What is the hairy thing underneath a moose’s chin for?” took me to the Moose Foundation, where I was informed that a moose’s dewlap or bell served no scientific purpose. “Nonsense!” retorted Canada’s moose guru Vince Crichton, professor emeritus at the University of Manitoba. He proceeded to give me an X-rated explanation about how, during the rut, bull moose make a hollow, pee in it, and then splash the urine onto their antlers and dewlap, the hairs of which stand out so that the stuff can really get in there. The urine then gives off an ‘eau de moose’ smell that drives cow moose crazy. The good professor also sent me his very own CD of bellowing and grunting “Moose Music” which doesn’t bear repeated listenings.

What are the most important archaeological discoveries in Canada?” Good question - but I couldn’t find any kind of ranked list. I contacted the head of the Archaeological Survey of Canada in the Museum of Civilization. He kindly canvassed his colleagues over coffee break and came up with their list of top picks, which included L’Anse Aux Meadows, Head-Smashed-In-Buffalo Jump and the Bluefish Caves in the Yukon.

"Why is water wet?” This one turned my eyebrows into knots. Where to even start? I used the question as a conversation opener with everyone I met: “Hi! How are you? Why is water wet?” A friend thought maybe it had something to do with chemical bonds, which led me to consult another friend who is a chemist (writers would be nowhere without their friends), who soon had me tangling with dipole-dipole interactions. I discovered that water makes your hands wet because the water molecules cling to them. But water molecules don’t cling to, say, a freshly waxed car or waterproof fabrics. Ingenious. There’s even a liquid that doesn’t make things wet. If you immersed a book in a bucket of this stuff, and pulled it out again, the book would be dry. That’s why it’s used to douse fires that break out in libraries full of valuable books and documents that shouldn’t get wet.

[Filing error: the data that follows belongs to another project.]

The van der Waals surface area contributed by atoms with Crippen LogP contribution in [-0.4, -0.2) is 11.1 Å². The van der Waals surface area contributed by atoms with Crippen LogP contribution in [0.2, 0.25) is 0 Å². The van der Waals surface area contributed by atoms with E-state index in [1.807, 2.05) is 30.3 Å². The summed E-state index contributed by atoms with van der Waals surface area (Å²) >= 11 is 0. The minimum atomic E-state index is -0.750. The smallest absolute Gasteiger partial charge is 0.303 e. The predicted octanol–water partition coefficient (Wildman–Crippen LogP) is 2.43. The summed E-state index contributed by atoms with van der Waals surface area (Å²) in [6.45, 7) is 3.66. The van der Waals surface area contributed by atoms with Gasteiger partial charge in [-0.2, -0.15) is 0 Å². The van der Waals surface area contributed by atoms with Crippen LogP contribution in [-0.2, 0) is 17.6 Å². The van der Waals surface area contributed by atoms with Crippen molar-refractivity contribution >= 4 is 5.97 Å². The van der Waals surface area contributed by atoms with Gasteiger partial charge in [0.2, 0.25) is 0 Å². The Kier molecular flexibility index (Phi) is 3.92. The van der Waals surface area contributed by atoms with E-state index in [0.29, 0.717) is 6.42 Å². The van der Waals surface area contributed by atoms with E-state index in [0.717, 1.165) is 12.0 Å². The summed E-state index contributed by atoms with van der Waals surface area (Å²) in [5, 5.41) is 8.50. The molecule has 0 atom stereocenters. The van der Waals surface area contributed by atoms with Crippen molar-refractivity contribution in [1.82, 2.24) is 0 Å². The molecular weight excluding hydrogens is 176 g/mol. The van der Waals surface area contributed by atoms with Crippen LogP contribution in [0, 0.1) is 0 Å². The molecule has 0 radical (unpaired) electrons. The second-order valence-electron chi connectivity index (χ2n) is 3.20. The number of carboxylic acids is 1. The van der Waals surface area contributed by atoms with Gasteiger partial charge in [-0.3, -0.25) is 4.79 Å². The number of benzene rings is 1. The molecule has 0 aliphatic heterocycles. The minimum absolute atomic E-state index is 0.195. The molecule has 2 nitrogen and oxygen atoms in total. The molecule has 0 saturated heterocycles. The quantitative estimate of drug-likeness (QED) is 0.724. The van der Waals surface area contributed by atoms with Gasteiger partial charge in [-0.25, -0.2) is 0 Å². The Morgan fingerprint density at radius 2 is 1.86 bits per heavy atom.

“How do scientists capture neutrinos at the Sudbury Neutrino observatory?” Neutrinos? Unlike many of the bloggers on this site, I have little background in science (the science writing gig sort of happened by accident). Who knew that billions of these neutrinos - tiny solar particles - pass through our bodies each second? Or that two kilometers down in a Sudbury mine there’s an immense geodesic dome filled with heavy water surrounded by almost 10,000 light sensors where scientists from several countries do indeed “capture” neutrinos.

Isn’t life grand?

Vivien Bowers
Author of Wow Canada!, Crazy About Canada!, Crime Scene and other non-fiction books for kids. Hey, Canada! will be published by Tundra Books in Spring 2012.

22 Apr 2011

Science: The Art of....Nuttiness?

Sure. Why not.

Let me introduce myself.

Helaine Becker, writer.

Or, as I was called by my sister when we were kids, "Insane Helaine." I think the nickname might have been prompted by my fondness for weird facts, like what whalers used to use for raincoats (the waterproof skin from a male whale's ahem), coupled with an obsessive-compulsive need to share said weird facts with everyone I met. The perfect matrix for becoming a kids' writer, no? 

My first job, at 16, was for a science education publisher, who happened to be my dad. My tasks included sweeping floors and filing, but I quickly promoted myself to staff writer. I specialized in adapting the already existing high school level material for republication for elementary readers. Read, understand, simplify. Easy peasy.

With a few credits under my belt, I landed writing jobs for other science publishers too. There was only one problem. As a determined non-science student, I never had much of a clue about the topic I'd be writing about. I learned as I went, and discovered that NOT knowing science was a benefit. It meant I was in exactly the same spot as my readers. If I couldn't understand something, neither would they. As a result, I was forced to really learn a topic, without relying on jargon or superficial explanations.

The next step, once I had the a-ha! moment, was to figure out how to explain complicated concepts in uncomplicated language. Deep Background as a lifelong bookworm helped there.

A career was born.